Finance Board Sets $78.7 Million Budget for Referendum

Registered voters and Avon taxpayers will vote on the 2012-13 budget on May 16.

Avon taxpayers will be asked to vote on a $78,729,793 proposed 2012-13 budget in May after the Board of Finance approved the budget by a 5-2 endorsement Wednesday night at the .

If approved, that will mean a 2.45 percent tax rate increase, a drop from the 3.55 percent proposed increase.

The $78.7 million figure represents a $444,580 reduction from the recommended $79.1 million combined budget. That includes the town and school board operating budgets, debt services, sewers and capital improvement program funds. It also factors in $288,100 in additional non-property tax revenues announced Wednesday – $158,000 on the town side and $130,000 for the Board of Education.


The five Republican finance board members – Margaret H. Bratton, Catherine M. Durdan, Dean C. Hamilton, Chairman Thomas F. Harrison and James E. Speich – supported a $78.7 million budget and 2.45 percent tax rate increase.

Harrison said they took into consideration concerns voiced at the Monday about tax increases in a tough economy and the fact that the voters – including the Avon Taxpayers Association, the Avon Education Foundation and CC4A –  approved a 2.45 percent tax increase last May.

"None of the five of us felt in conscience we could recommend a higher tax percentage increase," Harrison said.

Harrison said that he's not aware of a time when Avon had no tax increase.

In response to citizens' requests at the public hearing for alternative funding means other than tax increases, Harrison said that hopes to explore longterm budget planning options in the future.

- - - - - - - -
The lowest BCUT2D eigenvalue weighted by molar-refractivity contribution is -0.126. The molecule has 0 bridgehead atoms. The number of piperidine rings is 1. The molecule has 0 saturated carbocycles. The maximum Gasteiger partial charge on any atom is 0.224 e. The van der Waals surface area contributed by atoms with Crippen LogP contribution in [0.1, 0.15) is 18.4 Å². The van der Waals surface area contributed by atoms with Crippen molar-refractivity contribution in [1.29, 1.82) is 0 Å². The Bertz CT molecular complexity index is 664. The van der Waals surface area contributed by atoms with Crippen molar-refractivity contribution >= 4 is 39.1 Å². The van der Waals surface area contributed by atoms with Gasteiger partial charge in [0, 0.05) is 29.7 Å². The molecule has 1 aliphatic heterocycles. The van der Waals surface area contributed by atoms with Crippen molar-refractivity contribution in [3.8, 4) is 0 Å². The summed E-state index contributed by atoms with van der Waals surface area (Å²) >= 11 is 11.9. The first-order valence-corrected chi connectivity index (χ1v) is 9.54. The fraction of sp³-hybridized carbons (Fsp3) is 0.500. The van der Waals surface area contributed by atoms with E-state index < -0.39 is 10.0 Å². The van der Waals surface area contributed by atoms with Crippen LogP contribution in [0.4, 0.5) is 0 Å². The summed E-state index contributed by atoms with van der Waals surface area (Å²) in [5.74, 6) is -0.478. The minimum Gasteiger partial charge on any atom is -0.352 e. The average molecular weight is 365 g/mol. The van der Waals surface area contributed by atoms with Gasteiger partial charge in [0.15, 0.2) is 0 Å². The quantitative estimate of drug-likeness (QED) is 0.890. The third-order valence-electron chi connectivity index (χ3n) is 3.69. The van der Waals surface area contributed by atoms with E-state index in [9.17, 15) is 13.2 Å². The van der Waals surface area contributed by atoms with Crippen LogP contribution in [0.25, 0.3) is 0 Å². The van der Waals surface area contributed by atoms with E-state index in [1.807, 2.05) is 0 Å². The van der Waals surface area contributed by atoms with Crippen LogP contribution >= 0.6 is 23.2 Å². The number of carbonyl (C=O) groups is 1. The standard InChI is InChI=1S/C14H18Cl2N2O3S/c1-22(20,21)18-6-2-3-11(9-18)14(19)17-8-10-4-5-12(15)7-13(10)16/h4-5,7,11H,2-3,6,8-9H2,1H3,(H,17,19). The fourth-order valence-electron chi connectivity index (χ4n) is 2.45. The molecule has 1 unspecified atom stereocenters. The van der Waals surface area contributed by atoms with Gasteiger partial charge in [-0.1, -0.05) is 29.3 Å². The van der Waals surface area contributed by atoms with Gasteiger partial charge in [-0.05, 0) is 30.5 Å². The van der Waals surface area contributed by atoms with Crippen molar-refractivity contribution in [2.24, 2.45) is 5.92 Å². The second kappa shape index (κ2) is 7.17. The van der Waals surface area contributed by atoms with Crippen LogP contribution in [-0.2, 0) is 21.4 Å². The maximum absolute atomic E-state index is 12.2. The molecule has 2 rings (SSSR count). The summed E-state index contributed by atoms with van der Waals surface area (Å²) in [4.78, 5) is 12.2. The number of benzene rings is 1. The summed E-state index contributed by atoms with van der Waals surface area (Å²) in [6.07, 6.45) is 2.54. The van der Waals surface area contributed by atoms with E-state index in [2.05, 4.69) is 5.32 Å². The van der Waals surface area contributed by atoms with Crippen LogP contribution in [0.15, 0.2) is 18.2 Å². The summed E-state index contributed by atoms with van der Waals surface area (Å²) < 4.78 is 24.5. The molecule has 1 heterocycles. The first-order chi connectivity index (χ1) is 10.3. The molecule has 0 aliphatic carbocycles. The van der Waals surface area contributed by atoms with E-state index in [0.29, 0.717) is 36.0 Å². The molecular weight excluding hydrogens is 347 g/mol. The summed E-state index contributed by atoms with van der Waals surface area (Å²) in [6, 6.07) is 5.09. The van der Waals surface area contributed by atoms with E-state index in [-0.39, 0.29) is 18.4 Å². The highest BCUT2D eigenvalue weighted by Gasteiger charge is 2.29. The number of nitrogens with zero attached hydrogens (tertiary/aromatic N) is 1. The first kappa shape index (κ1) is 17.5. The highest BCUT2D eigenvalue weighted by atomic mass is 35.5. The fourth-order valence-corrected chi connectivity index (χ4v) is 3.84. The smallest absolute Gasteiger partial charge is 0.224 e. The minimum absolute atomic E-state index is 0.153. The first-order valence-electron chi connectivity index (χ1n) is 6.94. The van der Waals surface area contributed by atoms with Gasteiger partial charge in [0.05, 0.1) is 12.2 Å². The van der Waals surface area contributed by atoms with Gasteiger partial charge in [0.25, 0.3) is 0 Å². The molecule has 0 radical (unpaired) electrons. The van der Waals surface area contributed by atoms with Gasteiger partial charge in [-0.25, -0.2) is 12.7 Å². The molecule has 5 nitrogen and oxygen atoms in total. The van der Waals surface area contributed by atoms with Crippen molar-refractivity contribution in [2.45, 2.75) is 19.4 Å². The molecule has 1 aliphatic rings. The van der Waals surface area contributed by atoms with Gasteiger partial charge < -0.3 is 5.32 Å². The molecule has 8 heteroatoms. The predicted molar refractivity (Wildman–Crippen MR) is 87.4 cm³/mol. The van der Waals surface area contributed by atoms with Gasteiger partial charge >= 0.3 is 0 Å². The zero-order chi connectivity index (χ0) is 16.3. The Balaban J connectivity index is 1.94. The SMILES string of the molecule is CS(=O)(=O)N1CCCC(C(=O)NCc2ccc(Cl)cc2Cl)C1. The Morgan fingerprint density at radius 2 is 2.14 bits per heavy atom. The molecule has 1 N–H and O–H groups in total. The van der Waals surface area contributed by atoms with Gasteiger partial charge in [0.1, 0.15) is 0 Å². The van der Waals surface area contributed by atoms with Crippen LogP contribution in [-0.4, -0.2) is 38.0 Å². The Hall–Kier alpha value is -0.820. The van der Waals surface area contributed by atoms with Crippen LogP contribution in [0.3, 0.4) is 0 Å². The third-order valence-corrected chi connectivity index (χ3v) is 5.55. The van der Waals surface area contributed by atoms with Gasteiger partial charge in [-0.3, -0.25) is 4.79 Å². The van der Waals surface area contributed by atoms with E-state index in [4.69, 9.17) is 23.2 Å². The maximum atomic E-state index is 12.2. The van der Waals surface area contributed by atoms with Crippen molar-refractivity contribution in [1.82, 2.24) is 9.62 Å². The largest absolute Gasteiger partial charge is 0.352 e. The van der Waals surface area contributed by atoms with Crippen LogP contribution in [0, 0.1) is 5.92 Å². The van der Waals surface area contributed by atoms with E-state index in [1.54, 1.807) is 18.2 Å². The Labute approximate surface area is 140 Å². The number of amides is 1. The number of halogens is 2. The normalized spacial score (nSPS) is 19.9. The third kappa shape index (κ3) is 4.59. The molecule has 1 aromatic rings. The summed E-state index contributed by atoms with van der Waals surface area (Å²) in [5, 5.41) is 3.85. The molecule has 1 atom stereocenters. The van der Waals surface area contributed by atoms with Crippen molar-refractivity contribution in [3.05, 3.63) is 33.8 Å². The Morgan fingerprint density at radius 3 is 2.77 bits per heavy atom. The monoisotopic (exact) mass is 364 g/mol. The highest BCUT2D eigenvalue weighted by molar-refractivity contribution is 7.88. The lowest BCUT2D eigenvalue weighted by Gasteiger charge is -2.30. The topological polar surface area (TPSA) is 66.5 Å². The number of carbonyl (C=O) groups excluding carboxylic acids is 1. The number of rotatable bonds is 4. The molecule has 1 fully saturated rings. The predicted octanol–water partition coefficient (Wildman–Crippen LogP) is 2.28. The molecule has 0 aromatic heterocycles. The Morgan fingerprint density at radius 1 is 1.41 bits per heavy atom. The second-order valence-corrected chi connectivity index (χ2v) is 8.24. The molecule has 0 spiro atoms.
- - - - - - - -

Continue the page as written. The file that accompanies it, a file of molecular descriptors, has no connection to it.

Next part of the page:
Democrats Thomas A. Gugliotti and Brian M. Stoll voted against the motion for a $78.7 million budget, supporting 2.9 and 3.12 tax rate increases, respectively.

Stoll was the only one who asked to keep the recommended budget essentially as is, adjusted to include the additional revenue identified.

"I think everybody had their say. The process worked the way it's supposed to work. I'm disappointed for both the Board of Ed and the Town Council because I think they put together responsible budgets that I support," Stoll said. "But these are tough economic times. We all understand that and every dollar does matter to people."

Yet, he said that he believes the budget will pass and that he hopes people support it "regardless of politics or which sector of the town you're in."

"I sure hope we don't come back for a second vote on it because we cut some things that are going to hurt with this budget and cutting more would hurt more," Stoll said.

Stoll said that he'd like to see more dialogue between the three boards in the future about the "issues as opposed to just the dollar amounts."


Board of Education

The school board faces $266,748 in reductions from its . Back in December 2011, the Board of Education unanimously endorsed Superintendent Gary Mala's proposed budget as he presented it.

"I believe and I stand by this budget as it was presented to the board and as they approved it, and the methodology behind it accurately represents what we need to provide the service to the children of Avon next year," Mala said after the meeting.

The Board of Education is waiting until the 2012-13 budget passes before officially determining how to make the adjustments.

"We're going to think out a very comprehensive way where to make the reductions. It's that simple," Mala said. "What choice do we have? That's the number we've been given."

It is not clear at this time whether staff cuts will be necessary.

"I'm going to do everything I can to preserve the services and staffing that we have for our children," Mala said. "That's what people demand and expect from us."